Review: Star vs. the Forces of Evil – Season 1

Producer: Daron Nefcy, Dave Wasson, Jordana Arkin
Director: Mike Mullen, Aron Hammersley, Piero Piluso
Writer: Mike Mullen, Ian Wasseluk, Daron Nefcy, Lane Lueras, Dave Stone, Zeus Cervas, Bert Youn, Carrie Liao, Dominic Bisignano, Christopher Graham, Piero Piluso, Carlos Ramos, Scott O’Brien, Kyle Neswald, Carder Scholin, Nate Cash, Tyler Chen
Starring: Eden Sher, Adam McArthur, Alan Tudyk
Distributor: Disney XD
Genre: Fantasy, Comedy, Adventure
Rating: TV-Y7
With both Gravity Falls and Phineas and Ferb announced as coming to a close, it’s understandable that Disney XD would be eager to find their next big flagship program. Who would’ve thought they would have greenlit a show that not only runs counter to what this channel has done before, but what also seems to be the new norm for most animated programs.
Heavily inspired by numerous anime from the 80s and 90s, Star vs. the Forces of Evil went at the idea of a teenage, magical girl, superhero show in a way not usually expected. High school is not the most important part of the heroine’s life. Even though she’s as weird as one could imagine, she has no interest in “fitting in” and doesn’t even attempt to keep her powers a secret.
It’s yet to be seen whether Star vs. the Forces of Evil will be an industry-wide game changer like Adventure Time, but it can certainly hold itself as the blade of grass that goes against the breeze in many ways.

Content Guide

Star’s “demon” ex-boyfriend, Tom.

Spiritual Content: Star herself is a “magical princess” after the archetypes of such famous magical girl characters as Sailor Moon and Cardcaptor Sakura. She is able to perform magic with the family wand for various purposes, from fighting monsters to styling her hair. None of the magic presented has any spiritual or supernatural dimension to it, though. The wand works like an electronic device, even down to having batteries that need to be periodically replaced. To perform the magic, Star either waves the wand slightly, or shouts a literal description of what she wants to the wand to shoot out. Shouting “Mega Narwhal Blast” results in her target being pelted with an airborne pod of narwhals, for example.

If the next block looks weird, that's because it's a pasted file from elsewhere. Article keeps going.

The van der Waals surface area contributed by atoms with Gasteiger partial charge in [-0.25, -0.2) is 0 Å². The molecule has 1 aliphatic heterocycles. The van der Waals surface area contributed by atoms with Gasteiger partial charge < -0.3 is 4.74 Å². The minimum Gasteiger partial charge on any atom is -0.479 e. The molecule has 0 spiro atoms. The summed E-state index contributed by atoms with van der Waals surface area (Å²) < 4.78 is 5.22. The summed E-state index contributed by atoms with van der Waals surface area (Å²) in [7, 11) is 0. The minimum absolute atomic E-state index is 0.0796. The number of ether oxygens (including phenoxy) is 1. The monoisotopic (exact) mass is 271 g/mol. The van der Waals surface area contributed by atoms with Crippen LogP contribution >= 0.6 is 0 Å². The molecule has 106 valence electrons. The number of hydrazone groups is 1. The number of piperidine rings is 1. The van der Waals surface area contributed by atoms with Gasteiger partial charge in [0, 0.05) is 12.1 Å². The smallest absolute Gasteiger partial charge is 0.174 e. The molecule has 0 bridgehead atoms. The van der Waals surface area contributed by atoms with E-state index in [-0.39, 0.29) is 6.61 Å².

In the episode “The Blood Moon Ball,” we are introduced to Tom, Star’s demon ex-boyfriend. While Tom and his kind are called “demons,” they do not have the same properties as the demons of biblical description – hellspawned, formerly angelic beings that fell from grace out of rebellion against God and are now bent on the corruption and eventual damnation of human souls. Instead, Tom and the people of his dimension seem to have to more in common with the monster creatures from a Dr. Seuss book than anything from the Bible.
Violence: All the violence depicted is of the same slapstick kind of cartoon exaggeration found in countless Looney Tunes and Tom and Jerry shorts. Characters are punched, whacked, and beaten up with resulting comically-exaggerated injuries. At times, non-human characters can lose limbs (non-graphically depicted). At key points in the drama, some characters may be put into life-threatening situations.
Language/Crude Humor: One brief bout of mild “toilet humor” is made. No profanity or profane substitutes.
Sexual Content: The greatest extent of physical intimacy ever depicted is hugging. In one episode, Star is getting dressed behind a screen to go out for the evening, while holding a conversation with Marco in the same room. No more than Star’s leg is ever shown.
In an early episode, Star interacts with the school’s cheerleading squad, asking them about what their plan is for the next sporting event (which she mistakenly thinks is a wartime battle). The squad leader informs Star that her plan is to distract the opposing team with “booty-shaking dance moves” and demonstrates accordingly. Not graphically or enticingly depicted.
Drug/Alcohol Use: None
Other Negative Themes: In order to move the story along, Star and Marco get into a lot of trouble doing what they ought not. This is especially true when being encouraged by Princess Ponyhead, Star’s best friend from home. Ethical hijinks range from making prank calls to staying out later than is advisable.
Positive Content: Most episodes end with a very neatly-presented moral lesson (great power = great responsibility, understand your friends’ feelings before trying to help them, be careful what you wish for because you just might get it, etc.). Most characters are quite selfless and willing to do anything to help each other out, even if it means putting themselves in great danger. Surprisingly mature issues are occasionally tackled, such as wrestling with the demands of legacy and the moral ramifications of colonialism.